HERZ, MARCUS (1747–1803), German physician and philosopher. Herz was born in Berlin, where his father was a Torah scribe. At the age of 15, Herz left for Koenigsberg, where he worked as a clerk. He attended lectures at the University of Koenigsberg from 1766 but had to stop in 1770 because of his financial situation. He became friendly with Immanuel *Kant, who asked him to serve as his "advocate" on the occasion of his submitting his dissertation. In his book Betrachtungen aus der spekulativen Weltweishei (1771) Herz formulated his interpretation of Kant's views. In 1770 Herz returned to Berlin, where he joined Moses *Mendelssohn's circle. Supported by David *Friedlander, he completed his medical studies at Halle. In 1774 he was appointed physician at the Berlin Jewish Hospital and was reputed to be one of the best doctors of his time. He married Henriette De Lemons from a Portuguese Jewish family from Hamburg. She was a social leader who gathered at her salon some of the most prominent intellectual figures in Berlin of her time and was known for her intellect (see Henriette *Herz). In 1777 Herz started lecturing in his home on philosophy and experimental physics. These lectures were attended by important persons, including members of the royal family, among them the future Frederick William iii. In 1787 the king of Prussia bestowed the title of "professor" on Herz with the right to receive an income for life. Kant corresponded with Herz for many years, and these letters are of great importance for understanding both the development of Kant's views before the publication of Critique of Pure Reason in 1781 and the relationship between Kant and Salomon *Maimon. Herz published several essays on philosophy and on the human soul. His Versuch ueber den Geschmack und die Ursachen seiner Verschiedenheit (1776) developed the conception of perfect beauty (in the spirit of Winckelmanns). In 1786 Herz published his Versuch der Kuenste. In 1786 he published his Versuch ueber den Schwindel, and in 1777–84 his Briefe an Aerzte. At Mendelsshon's request he translated from English into German Vindiciae Juaeorum, a defense of Judaism by Manasseh Ben Israel. In his work Freimuetige Kaffeegesprache zweier juedischer Zuschauerinnen ueber Juden Pinkus (1772), Herz criticized the self-hatred found among Jews. He also wrote, at the request of the editor of Ha-Me'assef, a pamphlet in which he argued against quick burial, the traditional custom among Jews. He was for a long time the unknown translator of the so-called "Prayer of the Jewish Physician," attributed to Maimonides, from Hebrew into German.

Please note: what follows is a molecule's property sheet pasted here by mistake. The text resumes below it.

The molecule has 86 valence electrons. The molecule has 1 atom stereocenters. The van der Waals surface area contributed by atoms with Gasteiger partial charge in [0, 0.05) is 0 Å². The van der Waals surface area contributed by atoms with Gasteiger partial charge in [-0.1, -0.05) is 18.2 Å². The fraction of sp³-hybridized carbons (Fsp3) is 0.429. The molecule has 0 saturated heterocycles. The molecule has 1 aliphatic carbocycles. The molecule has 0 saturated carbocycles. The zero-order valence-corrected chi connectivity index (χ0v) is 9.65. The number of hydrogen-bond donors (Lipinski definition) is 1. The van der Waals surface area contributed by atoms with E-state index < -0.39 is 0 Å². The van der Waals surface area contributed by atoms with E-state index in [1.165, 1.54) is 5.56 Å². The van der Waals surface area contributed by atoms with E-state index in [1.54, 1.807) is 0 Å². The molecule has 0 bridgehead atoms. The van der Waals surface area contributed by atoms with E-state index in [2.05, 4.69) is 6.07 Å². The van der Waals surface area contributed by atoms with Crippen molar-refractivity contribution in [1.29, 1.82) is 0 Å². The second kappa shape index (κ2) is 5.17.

M.L. Davies, Identity or History? Marcus Herz and the End of the Enlightenment (1995), incl. full bibl.; D. Borurel, "Die verweigerte Aufnahme des Markus Herz in die Berliner Akademie des Wissenschaften," in: Buelletin des Leo Baeck Instituts, 67 (1984), 3–13.
[Samuel Hugo Bergman /
Suessmann Muntner and
Yehoyada Amir (2nd ed.)]